Sunnyside Gold Corp. is calling for the removal of 27 mining sites from the “illegal and overly massive” Bonita Peak Mining District Superfund near Silverton, a list that includes the company’s controversial American Tunnel.
“SGC is challenging the unlawful listing of only certain sites that were not assessed or tested before being listed under Superfund,” the company’s Silverton-based spokesman, Larry Perino, said in an email.
On Wednesday, Sunnyside filed an opening brief with the U.S. District Court of Appeals, arguing that of the 48 mining sites in the “fictional” Bonita Peak Mining District, some have not been properly evaluated.
“EPA’s decision, if allowed to stand, will have dramatic adverse consequences and will set a terrible precedent,” Sunnyside’s attorneys said. “EPA acted arbitrarily, capriciously, and illegally when it included (sites) without any analysis.”
Under the Hazardous Ranking System, the EPA is tasked with scoring sites on relative threat, if any, to human health or welfare, or the environment.
EPA officials did not response to requests for comment.
However, when Sunnyside in December filed its petition with similar claims, EPA system expert and environmental scientist Jennifer Wendel told The Durango Herald that 19 mining sites went through the agency’s ranking system in the first summer season of the Superfund site.
For the other 27 sites and two study areas, Wendel said the EPA plans to conduct further investigations this summer to get a better understanding of their impact in the Animas River watershed.
“They are listed as possible sources at this time but included in (the Superfund) because we had enough evidence to suggest they could potentially be causing an issue and should be included in the listing,” she said at that time.
The EPA’s project manager for the Superfund site, Rebecca Thomas, has repeatedly said as the agency continues to evaluate the basin, the exact number of mining sites could change.
The Bonita Peak Mining District was officially listed as a Superfund site on Sept. 9 – just a little over a year after the EPA caused the Gold King Mine blowout, which sent three million gallons of mine wastewater down the Animas and San Juan rivers.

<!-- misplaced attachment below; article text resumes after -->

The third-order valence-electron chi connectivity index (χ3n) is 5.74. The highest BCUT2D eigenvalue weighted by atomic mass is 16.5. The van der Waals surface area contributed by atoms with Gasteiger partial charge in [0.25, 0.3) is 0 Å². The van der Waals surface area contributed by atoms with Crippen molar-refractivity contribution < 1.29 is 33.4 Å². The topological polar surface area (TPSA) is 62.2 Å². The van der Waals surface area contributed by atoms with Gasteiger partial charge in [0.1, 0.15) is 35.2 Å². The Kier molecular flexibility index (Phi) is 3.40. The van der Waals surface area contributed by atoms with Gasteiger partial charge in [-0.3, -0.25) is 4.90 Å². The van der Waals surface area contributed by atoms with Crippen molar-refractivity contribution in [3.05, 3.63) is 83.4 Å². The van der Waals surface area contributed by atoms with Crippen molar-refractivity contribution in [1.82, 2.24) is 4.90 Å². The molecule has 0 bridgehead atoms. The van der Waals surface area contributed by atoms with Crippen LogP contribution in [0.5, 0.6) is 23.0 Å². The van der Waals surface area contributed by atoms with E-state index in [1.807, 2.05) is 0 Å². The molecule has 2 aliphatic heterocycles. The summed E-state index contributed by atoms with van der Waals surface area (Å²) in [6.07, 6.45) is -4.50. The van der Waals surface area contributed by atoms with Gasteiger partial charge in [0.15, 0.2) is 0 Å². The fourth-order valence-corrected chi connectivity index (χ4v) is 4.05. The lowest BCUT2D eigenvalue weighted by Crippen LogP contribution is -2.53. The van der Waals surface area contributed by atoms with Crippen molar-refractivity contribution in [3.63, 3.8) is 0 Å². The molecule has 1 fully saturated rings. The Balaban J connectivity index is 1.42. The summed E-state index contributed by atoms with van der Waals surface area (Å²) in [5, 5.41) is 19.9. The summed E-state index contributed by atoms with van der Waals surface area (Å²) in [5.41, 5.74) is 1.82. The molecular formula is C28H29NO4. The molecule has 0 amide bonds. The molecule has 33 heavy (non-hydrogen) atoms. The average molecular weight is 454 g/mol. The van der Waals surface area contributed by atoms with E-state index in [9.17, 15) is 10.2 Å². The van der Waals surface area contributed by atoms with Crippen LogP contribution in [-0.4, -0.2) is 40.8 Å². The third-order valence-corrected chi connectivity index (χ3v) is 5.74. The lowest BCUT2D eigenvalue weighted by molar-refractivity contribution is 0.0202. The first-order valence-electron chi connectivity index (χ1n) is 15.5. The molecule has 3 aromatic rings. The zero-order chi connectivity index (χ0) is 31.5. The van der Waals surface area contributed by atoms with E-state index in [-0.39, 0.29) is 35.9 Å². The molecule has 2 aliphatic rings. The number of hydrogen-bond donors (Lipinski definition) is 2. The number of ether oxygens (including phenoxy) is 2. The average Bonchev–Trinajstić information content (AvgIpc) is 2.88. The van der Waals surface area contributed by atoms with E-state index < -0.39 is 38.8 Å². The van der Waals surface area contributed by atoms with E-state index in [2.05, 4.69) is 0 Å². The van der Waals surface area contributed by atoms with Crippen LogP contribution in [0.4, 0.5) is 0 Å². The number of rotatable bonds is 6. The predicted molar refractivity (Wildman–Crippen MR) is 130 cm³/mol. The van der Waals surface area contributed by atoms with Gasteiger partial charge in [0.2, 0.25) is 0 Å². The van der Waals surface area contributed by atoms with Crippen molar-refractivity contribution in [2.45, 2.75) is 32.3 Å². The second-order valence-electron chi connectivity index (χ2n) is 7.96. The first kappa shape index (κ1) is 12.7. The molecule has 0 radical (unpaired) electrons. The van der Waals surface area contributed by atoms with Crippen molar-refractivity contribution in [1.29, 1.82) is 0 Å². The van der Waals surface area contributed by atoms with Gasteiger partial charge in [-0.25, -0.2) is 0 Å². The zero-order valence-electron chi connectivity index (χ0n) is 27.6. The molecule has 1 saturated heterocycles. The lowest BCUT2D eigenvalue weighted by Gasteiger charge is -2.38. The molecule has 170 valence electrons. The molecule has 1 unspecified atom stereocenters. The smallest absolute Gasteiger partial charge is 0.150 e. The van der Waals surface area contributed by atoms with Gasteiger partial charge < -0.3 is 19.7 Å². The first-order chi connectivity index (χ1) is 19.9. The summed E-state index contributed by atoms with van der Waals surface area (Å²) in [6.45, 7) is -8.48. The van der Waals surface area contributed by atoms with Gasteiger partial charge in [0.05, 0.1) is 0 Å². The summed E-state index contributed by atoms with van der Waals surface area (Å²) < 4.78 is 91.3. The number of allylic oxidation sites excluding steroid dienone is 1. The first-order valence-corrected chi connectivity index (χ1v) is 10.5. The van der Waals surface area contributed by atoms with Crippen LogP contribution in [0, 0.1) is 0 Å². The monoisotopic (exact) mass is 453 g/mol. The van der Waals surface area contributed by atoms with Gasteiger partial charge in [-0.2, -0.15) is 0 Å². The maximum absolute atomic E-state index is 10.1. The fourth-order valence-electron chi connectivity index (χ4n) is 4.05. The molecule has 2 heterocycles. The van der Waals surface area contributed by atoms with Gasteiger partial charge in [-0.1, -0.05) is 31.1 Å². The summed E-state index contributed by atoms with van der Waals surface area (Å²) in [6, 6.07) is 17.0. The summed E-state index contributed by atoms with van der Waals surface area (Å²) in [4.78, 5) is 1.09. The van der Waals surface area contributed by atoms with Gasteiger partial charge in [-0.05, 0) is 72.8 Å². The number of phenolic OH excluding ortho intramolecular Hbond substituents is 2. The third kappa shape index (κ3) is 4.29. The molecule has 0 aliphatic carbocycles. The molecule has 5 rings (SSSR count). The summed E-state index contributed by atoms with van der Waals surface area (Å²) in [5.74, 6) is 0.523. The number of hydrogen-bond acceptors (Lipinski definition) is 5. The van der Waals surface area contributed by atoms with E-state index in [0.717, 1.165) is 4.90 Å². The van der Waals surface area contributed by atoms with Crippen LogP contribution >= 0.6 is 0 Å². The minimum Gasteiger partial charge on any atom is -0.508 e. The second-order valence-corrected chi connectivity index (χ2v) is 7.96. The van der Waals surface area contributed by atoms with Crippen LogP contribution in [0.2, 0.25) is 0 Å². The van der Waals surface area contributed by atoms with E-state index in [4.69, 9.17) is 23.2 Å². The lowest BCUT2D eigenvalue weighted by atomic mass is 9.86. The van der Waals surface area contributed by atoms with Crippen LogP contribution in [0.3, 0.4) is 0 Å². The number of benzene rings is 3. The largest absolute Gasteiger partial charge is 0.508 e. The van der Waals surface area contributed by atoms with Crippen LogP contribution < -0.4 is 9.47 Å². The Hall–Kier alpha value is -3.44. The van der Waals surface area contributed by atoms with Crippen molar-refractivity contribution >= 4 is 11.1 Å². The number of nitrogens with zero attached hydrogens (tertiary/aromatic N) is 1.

As a result, the EPA included 48 mining sites that span the heavily mineralized and mined mountains around Silverton, with the agency and others arguing that for water quality to truly improve in the Animas River basin, there must be a comprehensive look at all contributing sources.
Sunnyside – considered the largest “potentially responsible party,” a term EPA uses for entities it considers financially on the hook for cleanup – has two properties in the listing: the Sunnyside Mine and the Mayflower tailings.
In its brief, Sunnyside argued the EPA illegally listed the American Tunnel, which drains the Sunnyside mine workings and is thought by some to be responsible for increased discharges out of the Gold King Mine.
“The nearly two mile long American Tunnel and the interior workings of the Sunnyside Mine provide excellent examples of how a listing based on speculation and conjecture is improper,” the court filing said.
Many researchers believe the Sunnyside Mine workings have filled up since they were plugged in the late 1990s, and that the mine pool has shifted into other mine workings.
That’s what some believe led to increased metal-laden discharges out of the Gold King Mine, which led to the EPA stepping in a few years ago to conduct a remediation project.
Sunnyside Gold, for its part, said the company has spent more than $15 million in cleanup costs since the mine shut down in 1991.